• Storage supports Hadoop Distributed File System (HDFS)-the 0.10.6 version we use only supports POSIX file interfaces. We deployed GlusterFS that supports FUSE as the storage backend, but HDFS is better in terms of performance and scalability. Excellent choice.

Lessons learned and best practices

  1. For read-based applications, separate read-write deployment can greatly increase the processing capacity of the machine and improve performance.
  2. The Milvus Java client does not have a reconnection mechanism. Because the Milvus client used by the recall service is resident in memory, it is necessary to establish a connection pool by itself, and ensure the availability of the connection between the Java client and the server through a heartbeat test.
  3. Milvus occasionally has slow queries. After investigation, this is due to insufficient preheating of the new collection. Query the new collection by simulating request parameters, and load the index content into the cache to achieve the effect of index preheating.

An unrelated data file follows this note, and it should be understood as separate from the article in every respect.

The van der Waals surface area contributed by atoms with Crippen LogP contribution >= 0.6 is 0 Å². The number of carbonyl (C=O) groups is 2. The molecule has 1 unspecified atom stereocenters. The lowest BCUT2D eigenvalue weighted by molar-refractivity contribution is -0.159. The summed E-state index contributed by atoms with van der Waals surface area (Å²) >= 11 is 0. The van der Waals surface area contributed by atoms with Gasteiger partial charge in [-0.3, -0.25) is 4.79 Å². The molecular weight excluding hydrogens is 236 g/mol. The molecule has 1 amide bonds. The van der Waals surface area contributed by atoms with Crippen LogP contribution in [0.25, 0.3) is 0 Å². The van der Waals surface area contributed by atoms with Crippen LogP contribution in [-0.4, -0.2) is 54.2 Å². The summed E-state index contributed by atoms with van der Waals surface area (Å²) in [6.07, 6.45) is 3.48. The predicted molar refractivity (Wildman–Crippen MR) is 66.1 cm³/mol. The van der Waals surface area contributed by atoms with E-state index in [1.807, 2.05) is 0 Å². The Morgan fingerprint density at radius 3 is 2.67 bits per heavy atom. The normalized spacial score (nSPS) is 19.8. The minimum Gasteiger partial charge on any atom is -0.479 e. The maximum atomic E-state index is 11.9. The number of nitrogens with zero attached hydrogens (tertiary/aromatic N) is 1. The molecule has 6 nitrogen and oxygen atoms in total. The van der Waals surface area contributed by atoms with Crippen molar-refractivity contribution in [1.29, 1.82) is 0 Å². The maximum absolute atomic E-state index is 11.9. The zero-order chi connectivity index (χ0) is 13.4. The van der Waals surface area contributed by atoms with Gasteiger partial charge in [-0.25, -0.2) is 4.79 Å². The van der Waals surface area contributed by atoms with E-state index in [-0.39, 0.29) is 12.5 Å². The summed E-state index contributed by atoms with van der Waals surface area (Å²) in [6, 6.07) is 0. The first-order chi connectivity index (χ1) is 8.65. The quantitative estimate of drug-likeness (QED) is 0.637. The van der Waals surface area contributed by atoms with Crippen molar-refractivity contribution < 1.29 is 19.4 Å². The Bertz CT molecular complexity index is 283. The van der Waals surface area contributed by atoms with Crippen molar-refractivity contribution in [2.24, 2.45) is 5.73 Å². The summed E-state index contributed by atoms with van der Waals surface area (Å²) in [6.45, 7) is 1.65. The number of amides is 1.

4. nlist is the indexing parameter, and nprobe is the query parameter. It is necessary to obtain reasonable thresholds through stress testing experiments according to their own business scenarios to balance retrieval system performance and retrieval accuracy.
  5. For static data scenarios, it is more efficient to import all the data into the collection first and then build the index.

Github  @Milvus-io| CSDN  @Zilliz Planet| Bilibili @Zilliz-Planet

With the vision of redefining data science, Zilliz is committed to building a world-leading open source technology innovation company and unlocking the hidden value of unstructured data for enterprises through open source and cloud native solutions.

Zilliz built the Milvus vector similarity search engine to accelerate the development of the next-generation data platform. Milvus is currently an incubation project of the LF AI & Data Foundation, capable of managing a large number of unstructured data sets. Our technology has a wide range of applications in new drug discovery, computer vision, recommendation engines, chat robots, etc.